John Dowd, the Washington attorney who headed the investigation of Pete Rose’s gambling activities in the late 1980’s that resulted in Rose’s lifetime suspension from baseball said, “Mitchell doesn’t have a great track record with me. It doesn’t look like he’s independent.”

Mitchell was anything but independent of MLB. At the time the commission was organized Mitchell was a part owner of the Boston Red Sox and chairman of the Walt Disney Corp. that owned ESPN, the 24 hours sports cable channel. As early as 1996 ESPN signed a $440 million contract with MLB to broadcast major league games.

Furthermore, Dowd said, “I believe Mitchell was named to head the commission in order to cage Congress.” In other words Mitchell’s role was to involve Congress in the investigation, which is ultimately what happened and what led to the federal investigation of the Balco enterprise and why Bonds now stands indicted.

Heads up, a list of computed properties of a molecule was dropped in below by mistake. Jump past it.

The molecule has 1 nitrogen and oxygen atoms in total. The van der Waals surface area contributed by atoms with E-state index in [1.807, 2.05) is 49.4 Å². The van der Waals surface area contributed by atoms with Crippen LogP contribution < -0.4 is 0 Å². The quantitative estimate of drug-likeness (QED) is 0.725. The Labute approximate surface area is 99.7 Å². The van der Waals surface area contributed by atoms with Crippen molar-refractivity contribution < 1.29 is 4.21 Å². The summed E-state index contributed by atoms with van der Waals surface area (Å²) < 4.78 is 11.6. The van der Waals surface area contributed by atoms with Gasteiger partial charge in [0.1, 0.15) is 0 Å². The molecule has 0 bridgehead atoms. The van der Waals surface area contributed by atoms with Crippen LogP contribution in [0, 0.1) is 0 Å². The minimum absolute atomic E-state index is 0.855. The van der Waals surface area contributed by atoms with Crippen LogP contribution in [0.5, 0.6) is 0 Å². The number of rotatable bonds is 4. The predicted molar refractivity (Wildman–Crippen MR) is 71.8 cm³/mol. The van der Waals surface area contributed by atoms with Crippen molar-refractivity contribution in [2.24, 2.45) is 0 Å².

Balco was the south San Francisco firm that manufactured performance enhancing drugs and sold them to numerous athletes.

In his testimony to the grand jury Bonds said he never “knowingly” took performance enhancing drugs.

In an e-mail exchange, San Francisco Chronicle sports columnist Ray Ratto said, “This isn’t even about drugs–this is about allegedly lying to a grand jury after being offered immunity. The feds always play hard when they think they’ve been played.”

Well yes and no. Technically the indictment is about alleged lies to the grand jury, but in everyday life the indictment is about racism and why some are singled out to pay the price for everybody and others go unnoticed.

As Dave Stewart, the former Oakland A’s pitcher said, “People keep talking about how he (Bonds) is not supposed to be hitting homers and doing phenomenal things because he’s 40 plus. Well (7 time Cy Young award winner Roger) Clemens is 40 plus and nobody even brings his name up. Is it because one is Black and the other is white?”